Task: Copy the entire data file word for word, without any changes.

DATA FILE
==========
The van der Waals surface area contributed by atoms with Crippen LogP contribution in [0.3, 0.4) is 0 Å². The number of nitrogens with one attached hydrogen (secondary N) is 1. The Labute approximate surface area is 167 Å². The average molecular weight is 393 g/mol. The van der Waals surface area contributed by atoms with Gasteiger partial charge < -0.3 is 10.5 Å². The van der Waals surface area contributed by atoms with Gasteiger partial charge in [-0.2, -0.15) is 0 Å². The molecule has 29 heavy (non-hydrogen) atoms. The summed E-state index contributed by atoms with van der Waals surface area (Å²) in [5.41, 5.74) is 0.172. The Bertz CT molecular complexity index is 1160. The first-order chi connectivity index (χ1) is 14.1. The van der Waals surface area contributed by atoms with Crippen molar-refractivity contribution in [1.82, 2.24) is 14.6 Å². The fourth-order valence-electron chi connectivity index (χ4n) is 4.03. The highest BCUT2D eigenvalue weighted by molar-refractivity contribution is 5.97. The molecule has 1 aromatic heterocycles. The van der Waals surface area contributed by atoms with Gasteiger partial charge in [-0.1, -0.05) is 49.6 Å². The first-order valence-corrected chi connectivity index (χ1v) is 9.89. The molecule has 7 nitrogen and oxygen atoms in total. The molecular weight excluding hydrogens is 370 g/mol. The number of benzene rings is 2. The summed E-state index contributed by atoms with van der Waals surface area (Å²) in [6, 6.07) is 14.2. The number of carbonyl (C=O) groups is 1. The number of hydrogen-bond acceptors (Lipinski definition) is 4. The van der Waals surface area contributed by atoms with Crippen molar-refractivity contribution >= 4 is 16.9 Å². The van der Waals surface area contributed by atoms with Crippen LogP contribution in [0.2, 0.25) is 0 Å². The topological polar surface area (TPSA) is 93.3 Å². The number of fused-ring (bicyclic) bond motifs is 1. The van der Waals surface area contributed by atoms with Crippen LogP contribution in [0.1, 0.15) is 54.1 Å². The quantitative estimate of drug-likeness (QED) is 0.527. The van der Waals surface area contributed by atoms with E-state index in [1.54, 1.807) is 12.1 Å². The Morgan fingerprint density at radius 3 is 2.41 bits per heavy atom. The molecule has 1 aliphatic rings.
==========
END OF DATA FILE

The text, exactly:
The van der Waals surface area contributed by atoms with Crippen LogP contribution in [0.3, 0.4) is 0 Å². The number of nitrogens with one attached hydrogen (secondary N) is 1. The Labute approximate surface area is 167 Å². The average molecular weight is 393 g/mol. The van der Waals surface area contributed by atoms with Gasteiger partial charge < -0.3 is 10.5 Å². The van der Waals surface area contributed by atoms with Gasteiger partial charge in [-0.2, -0.15) is 0 Å². The molecule has 29 heavy (non-hydrogen) atoms. The summed E-state index contributed by atoms with van der Waals surface area (Å²) in [5.41, 5.74) is 0.172. The Bertz CT molecular complexity index is 1160. The first-order chi connectivity index (χ1) is 14.1. The van der Waals surface area contributed by atoms with Crippen molar-refractivity contribution in [1.82, 2.24) is 14.6 Å². The fourth-order valence-electron chi connectivity index (χ4n) is 4.03. The highest BCUT2D eigenvalue weighted by molar-refractivity contribution is 5.97. The molecule has 1 aromatic heterocycles. The van der Waals surface area contributed by atoms with Gasteiger partial charge in [-0.1, -0.05) is 49.6 Å². The first-order valence-corrected chi connectivity index (χ1v) is 9.89. The molecule has 7 nitrogen and oxygen atoms in total. The molecular weight excluding hydrogens is 370 g/mol. The number of benzene rings is 2. The summed E-state index contributed by atoms with van der Waals surface area (Å²) in [6, 6.07) is 14.2. The number of carbonyl (C=O) groups is 1. The number of hydrogen-bond acceptors (Lipinski definition) is 4. The van der Waals surface area contributed by atoms with Crippen molar-refractivity contribution >= 4 is 16.9 Å². The van der Waals surface area contributed by atoms with Crippen LogP contribution in [0.2, 0.25) is 0 Å². The topological polar surface area (TPSA) is 93.3 Å². The number of fused-ring (bicyclic) bond motifs is 1. The van der Waals surface area contributed by atoms with Crippen LogP contribution in [0.1, 0.15) is 54.1 Å². The quantitative estimate of drug-likeness (QED) is 0.527. The van der Waals surface area contributed by atoms with E-state index in [1.54, 1.807) is 12.1 Å². The Morgan fingerprint density at radius 3 is 2.41 bits per heavy atom. The molecule has 1 aliphatic rings.